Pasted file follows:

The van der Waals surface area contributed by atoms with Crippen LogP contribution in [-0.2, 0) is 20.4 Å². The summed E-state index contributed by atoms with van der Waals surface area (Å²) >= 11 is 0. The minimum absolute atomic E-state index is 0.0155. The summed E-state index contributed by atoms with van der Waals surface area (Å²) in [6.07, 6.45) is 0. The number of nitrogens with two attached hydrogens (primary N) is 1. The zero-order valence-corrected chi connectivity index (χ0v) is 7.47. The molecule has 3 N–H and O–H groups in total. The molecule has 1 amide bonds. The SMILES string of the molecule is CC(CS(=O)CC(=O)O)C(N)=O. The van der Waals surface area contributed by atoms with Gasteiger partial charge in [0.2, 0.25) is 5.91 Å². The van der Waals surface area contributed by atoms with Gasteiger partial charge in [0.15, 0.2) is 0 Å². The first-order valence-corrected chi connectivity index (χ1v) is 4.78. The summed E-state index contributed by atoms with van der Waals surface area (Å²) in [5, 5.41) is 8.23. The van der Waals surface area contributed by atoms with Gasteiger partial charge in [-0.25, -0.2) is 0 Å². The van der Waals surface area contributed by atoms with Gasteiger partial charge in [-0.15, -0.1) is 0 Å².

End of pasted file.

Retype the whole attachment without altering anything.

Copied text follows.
The van der Waals surface area contributed by atoms with Crippen LogP contribution in [-0.2, 0) is 20.4 Å². The summed E-state index contributed by atoms with van der Waals surface area (Å²) >= 11 is 0. The minimum absolute atomic E-state index is 0.0155. The summed E-state index contributed by atoms with van der Waals surface area (Å²) in [6.07, 6.45) is 0. The number of nitrogens with two attached hydrogens (primary N) is 1. The zero-order valence-corrected chi connectivity index (χ0v) is 7.47. The molecule has 3 N–H and O–H groups in total. The molecule has 1 amide bonds. The SMILES string of the molecule is CC(CS(=O)CC(=O)O)C(N)=O. The van der Waals surface area contributed by atoms with Gasteiger partial charge in [0.2, 0.25) is 5.91 Å². The van der Waals surface area contributed by atoms with Gasteiger partial charge in [0.15, 0.2) is 0 Å². The first-order valence-corrected chi connectivity index (χ1v) is 4.78. The summed E-state index contributed by atoms with van der Waals surface area (Å²) in [5, 5.41) is 8.23. The van der Waals surface area contributed by atoms with Gasteiger partial charge in [-0.25, -0.2) is 0 Å². The van der Waals surface area contributed by atoms with Gasteiger partial charge in [-0.15, -0.1) is 0 Å².